From three means to five strategic objectives

Instead of the 3Cs, the U.S. should reframe its approach as undertaking five strategic objectives that simultaneously address the shortcomings of the 3Cs and more fully reflect the Biden administration’s emerging agenda. The first objective calls upon the United States to defend the autonomy of liberal societies and institutions. This requires the U.S. to counter China’s influence operations at home and abroad; step up in international fora that China is determined to co-opt; offer credible alternatives to non-aligned nations wooed by Beijing’s largesse; and pursue the Biden administration’s concept of a multilateral mechanism capable of countering China’s economic coercion.

Second, the United States must renew its competitiveness as well as that of the liberal order more broadly. Domestically, this involves a commitment to improving American governance, including through the defense of voting rights, investing in infrastructure and education, and enhancing the social safety net, all clear priorities of the new administration. Beyond its borders, the U.S. should set bold aspirations for the reform of key multilateral institutions to maintain their relevance.

Third, the United States must work to minimize distrust and promote a sustainable balance of power. This will require the United States to act uni-, bi- and multi-laterally. Unilaterally, a Pentagon review launched last month ought to affirm that America’s military commitments are sustainably made with deterrence, not hegemony, in mind. Bilaterally, the renormalization of strategic and economic dialogues with China would be a useful vehicle, both for advancing understanding at a senior level and building working relations vital to the future at a junior level. Pursuing a reopening to American journalists after last year’s expulsions would be an important reset towards promoting understanding and reducing distrust. Multilaterally, the U.S. must encourage its partners to pursue relationships that are as productive with each other as they are with the U.S.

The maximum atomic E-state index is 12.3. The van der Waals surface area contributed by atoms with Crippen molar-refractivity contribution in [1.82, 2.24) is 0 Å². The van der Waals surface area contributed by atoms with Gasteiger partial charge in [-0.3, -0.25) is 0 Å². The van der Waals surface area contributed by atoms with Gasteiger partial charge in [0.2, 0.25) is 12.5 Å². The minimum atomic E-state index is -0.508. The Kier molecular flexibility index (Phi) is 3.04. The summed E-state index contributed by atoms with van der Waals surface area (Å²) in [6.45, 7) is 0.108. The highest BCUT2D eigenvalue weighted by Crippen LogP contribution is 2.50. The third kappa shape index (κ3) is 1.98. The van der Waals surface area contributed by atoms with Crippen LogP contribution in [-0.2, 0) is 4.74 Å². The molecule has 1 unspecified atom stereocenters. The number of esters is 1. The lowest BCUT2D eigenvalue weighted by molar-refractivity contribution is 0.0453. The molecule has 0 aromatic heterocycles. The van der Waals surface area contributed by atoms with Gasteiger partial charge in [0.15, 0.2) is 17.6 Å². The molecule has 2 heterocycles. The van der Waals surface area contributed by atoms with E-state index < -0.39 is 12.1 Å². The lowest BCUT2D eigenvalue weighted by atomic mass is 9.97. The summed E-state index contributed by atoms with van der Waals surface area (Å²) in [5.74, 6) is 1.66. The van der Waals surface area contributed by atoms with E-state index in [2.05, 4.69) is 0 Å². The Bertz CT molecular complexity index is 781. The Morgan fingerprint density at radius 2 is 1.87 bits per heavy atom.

Fourth, the United States should reduce China’s points of leverage while maximizing its own. Minimizing points of leverage, from industrial supply chains to 5G, should be undertaken via diversification and open standards as a first recourse and targeted decoupling only where most necessary. Maximizing points of leverage will require the United States to work more closely with issue-contingent coalitions, including nations and other stakeholders, such as corporations, whom China is well practiced at playing off one another.

Finally, America should remain unhesitant in challenging Chinese policies that deny the Chinese people their full potential. Human rights policy should place as much emphasis on supporting the persecuted – for example, by granting asylum to Uyghurs – as it does on sanctioning the persecutors. The United States should also broaden the ambit of its concern to other harmful policies, such as hukou and women’s representation, that deny millions of Chinese full participation in China’s prosperity. Such criticisms may prove more difficult for Beijing to rebut and perhaps even create modest cleavages between the Party and its people. America should also cheer the development of China’s civil society, evidenced by the rise in voluntarism and philanthropy, even as it remains state-constrained. 

The above hierarchy is intentionally framed as such so that competing objectives can be weighed and acted upon accordingly. Should its autonomy be lost, the United States cannot be a credible competitor; if it is not a credible competitor, the United States will be unable to achieve a balance of power and basis for trust; without a balance of power, the question of leverage is inconsequential; and without leverage, there is no basis to compel changes in China’s behavior. Managing relations with China in the challenging months to come will require unmistakable clarity of purpose. The 3Cs are a welcome rhetorical rebuttal to calls for containment, but they must not become shorthand for policy itself. To do so would emphasize activity over action and fall short of the administration’s own worthy ambitions.